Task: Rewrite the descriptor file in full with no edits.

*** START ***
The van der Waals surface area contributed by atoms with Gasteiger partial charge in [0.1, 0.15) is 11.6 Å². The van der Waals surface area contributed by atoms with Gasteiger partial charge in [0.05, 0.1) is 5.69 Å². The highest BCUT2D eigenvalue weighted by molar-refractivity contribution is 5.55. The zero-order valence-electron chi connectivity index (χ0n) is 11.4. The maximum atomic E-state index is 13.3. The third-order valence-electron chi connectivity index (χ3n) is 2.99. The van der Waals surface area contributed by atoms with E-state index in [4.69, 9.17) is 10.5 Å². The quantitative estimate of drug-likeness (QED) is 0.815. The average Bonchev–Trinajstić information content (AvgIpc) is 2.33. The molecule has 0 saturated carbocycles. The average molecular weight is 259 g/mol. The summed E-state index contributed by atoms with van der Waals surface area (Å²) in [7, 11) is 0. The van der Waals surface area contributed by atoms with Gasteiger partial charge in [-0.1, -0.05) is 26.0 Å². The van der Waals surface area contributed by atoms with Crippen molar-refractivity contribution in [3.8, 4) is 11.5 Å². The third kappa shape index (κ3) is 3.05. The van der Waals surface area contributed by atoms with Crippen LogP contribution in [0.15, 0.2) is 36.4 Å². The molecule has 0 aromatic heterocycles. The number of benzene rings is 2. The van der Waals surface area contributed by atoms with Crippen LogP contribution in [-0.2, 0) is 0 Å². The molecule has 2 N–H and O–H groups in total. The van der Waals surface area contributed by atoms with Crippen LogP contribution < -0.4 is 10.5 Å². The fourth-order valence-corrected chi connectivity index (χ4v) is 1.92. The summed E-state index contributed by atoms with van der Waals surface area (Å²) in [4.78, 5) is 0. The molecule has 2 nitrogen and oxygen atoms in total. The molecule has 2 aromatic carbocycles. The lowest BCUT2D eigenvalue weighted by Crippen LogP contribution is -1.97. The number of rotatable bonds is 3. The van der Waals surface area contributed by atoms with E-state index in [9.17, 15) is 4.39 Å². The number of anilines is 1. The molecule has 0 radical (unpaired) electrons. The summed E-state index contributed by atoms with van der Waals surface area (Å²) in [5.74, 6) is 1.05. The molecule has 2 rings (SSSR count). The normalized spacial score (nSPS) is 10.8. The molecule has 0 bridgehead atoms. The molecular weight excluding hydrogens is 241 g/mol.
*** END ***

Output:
The van der Waals surface area contributed by atoms with Gasteiger partial charge in [0.1, 0.15) is 11.6 Å². The van der Waals surface area contributed by atoms with Gasteiger partial charge in [0.05, 0.1) is 5.69 Å². The highest BCUT2D eigenvalue weighted by molar-refractivity contribution is 5.55. The zero-order valence-electron chi connectivity index (χ0n) is 11.4. The maximum atomic E-state index is 13.3. The third-order valence-electron chi connectivity index (χ3n) is 2.99. The van der Waals surface area contributed by atoms with E-state index in [4.69, 9.17) is 10.5 Å². The quantitative estimate of drug-likeness (QED) is 0.815. The average Bonchev–Trinajstić information content (AvgIpc) is 2.33. The molecule has 0 saturated carbocycles. The average molecular weight is 259 g/mol. The summed E-state index contributed by atoms with van der Waals surface area (Å²) in [7, 11) is 0. The van der Waals surface area contributed by atoms with Gasteiger partial charge in [-0.1, -0.05) is 26.0 Å². The van der Waals surface area contributed by atoms with Crippen molar-refractivity contribution in [3.8, 4) is 11.5 Å². The third kappa shape index (κ3) is 3.05. The van der Waals surface area contributed by atoms with Crippen LogP contribution in [0.15, 0.2) is 36.4 Å². The molecule has 0 aromatic heterocycles. The number of benzene rings is 2. The van der Waals surface area contributed by atoms with Crippen LogP contribution in [-0.2, 0) is 0 Å². The molecule has 2 N–H and O–H groups in total. The van der Waals surface area contributed by atoms with Crippen LogP contribution < -0.4 is 10.5 Å². The fourth-order valence-corrected chi connectivity index (χ4v) is 1.92. The summed E-state index contributed by atoms with van der Waals surface area (Å²) in [4.78, 5) is 0. The molecule has 2 nitrogen and oxygen atoms in total. The molecule has 2 aromatic carbocycles. The lowest BCUT2D eigenvalue weighted by Crippen LogP contribution is -1.97. The number of rotatable bonds is 3. The van der Waals surface area contributed by atoms with E-state index in [9.17, 15) is 4.39 Å². The number of anilines is 1. The molecule has 0 radical (unpaired) electrons. The summed E-state index contributed by atoms with van der Waals surface area (Å²) in [5.74, 6) is 1.05. The molecule has 2 rings (SSSR count). The normalized spacial score (nSPS) is 10.8. The molecule has 0 bridgehead atoms. The molecular weight excluding hydrogens is 241 g/mol.